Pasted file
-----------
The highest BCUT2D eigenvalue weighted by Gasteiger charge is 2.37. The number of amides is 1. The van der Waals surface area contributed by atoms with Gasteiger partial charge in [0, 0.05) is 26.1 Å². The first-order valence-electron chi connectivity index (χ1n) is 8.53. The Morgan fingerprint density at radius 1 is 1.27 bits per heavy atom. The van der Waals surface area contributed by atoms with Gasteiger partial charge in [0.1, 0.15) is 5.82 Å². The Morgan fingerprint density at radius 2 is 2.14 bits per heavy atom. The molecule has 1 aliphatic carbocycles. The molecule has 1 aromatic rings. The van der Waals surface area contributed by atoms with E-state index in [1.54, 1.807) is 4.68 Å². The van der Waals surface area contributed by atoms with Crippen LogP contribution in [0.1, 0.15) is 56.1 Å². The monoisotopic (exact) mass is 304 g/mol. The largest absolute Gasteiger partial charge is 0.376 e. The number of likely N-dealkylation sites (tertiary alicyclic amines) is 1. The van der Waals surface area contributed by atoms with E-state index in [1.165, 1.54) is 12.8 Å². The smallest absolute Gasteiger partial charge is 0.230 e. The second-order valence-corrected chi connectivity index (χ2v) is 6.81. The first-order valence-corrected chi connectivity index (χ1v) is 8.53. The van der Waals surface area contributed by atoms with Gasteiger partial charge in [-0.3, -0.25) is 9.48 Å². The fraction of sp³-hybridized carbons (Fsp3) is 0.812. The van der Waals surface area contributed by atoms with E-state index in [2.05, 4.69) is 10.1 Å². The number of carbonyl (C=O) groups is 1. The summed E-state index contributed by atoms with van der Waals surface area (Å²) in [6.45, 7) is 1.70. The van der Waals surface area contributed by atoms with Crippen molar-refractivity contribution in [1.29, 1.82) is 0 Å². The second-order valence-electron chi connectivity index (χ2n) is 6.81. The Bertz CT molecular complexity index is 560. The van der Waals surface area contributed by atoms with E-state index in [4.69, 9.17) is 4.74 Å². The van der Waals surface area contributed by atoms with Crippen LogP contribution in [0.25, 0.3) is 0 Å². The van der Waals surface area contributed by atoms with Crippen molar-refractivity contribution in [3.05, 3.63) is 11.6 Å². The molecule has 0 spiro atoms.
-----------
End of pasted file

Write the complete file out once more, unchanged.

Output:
The highest BCUT2D eigenvalue weighted by Gasteiger charge is 2.37. The number of amides is 1. The van der Waals surface area contributed by atoms with Gasteiger partial charge in [0, 0.05) is 26.1 Å². The first-order valence-electron chi connectivity index (χ1n) is 8.53. The Morgan fingerprint density at radius 1 is 1.27 bits per heavy atom. The van der Waals surface area contributed by atoms with Gasteiger partial charge in [0.1, 0.15) is 5.82 Å². The Morgan fingerprint density at radius 2 is 2.14 bits per heavy atom. The molecule has 1 aliphatic carbocycles. The molecule has 1 aromatic rings. The van der Waals surface area contributed by atoms with E-state index in [1.54, 1.807) is 4.68 Å². The van der Waals surface area contributed by atoms with Crippen LogP contribution in [0.1, 0.15) is 56.1 Å². The monoisotopic (exact) mass is 304 g/mol. The largest absolute Gasteiger partial charge is 0.376 e. The number of likely N-dealkylation sites (tertiary alicyclic amines) is 1. The van der Waals surface area contributed by atoms with E-state index in [1.165, 1.54) is 12.8 Å². The smallest absolute Gasteiger partial charge is 0.230 e. The second-order valence-corrected chi connectivity index (χ2v) is 6.81. The first-order valence-corrected chi connectivity index (χ1v) is 8.53. The van der Waals surface area contributed by atoms with Gasteiger partial charge in [-0.3, -0.25) is 9.48 Å². The fraction of sp³-hybridized carbons (Fsp3) is 0.812. The van der Waals surface area contributed by atoms with E-state index in [2.05, 4.69) is 10.1 Å². The number of carbonyl (C=O) groups is 1. The summed E-state index contributed by atoms with van der Waals surface area (Å²) in [6.45, 7) is 1.70. The van der Waals surface area contributed by atoms with Crippen molar-refractivity contribution in [1.29, 1.82) is 0 Å². The second-order valence-electron chi connectivity index (χ2n) is 6.81. The Bertz CT molecular complexity index is 560. The van der Waals surface area contributed by atoms with E-state index in [4.69, 9.17) is 4.74 Å². The van der Waals surface area contributed by atoms with Crippen LogP contribution in [0.25, 0.3) is 0 Å². The van der Waals surface area contributed by atoms with Crippen molar-refractivity contribution in [3.05, 3.63) is 11.6 Å². The molecule has 0 spiro atoms.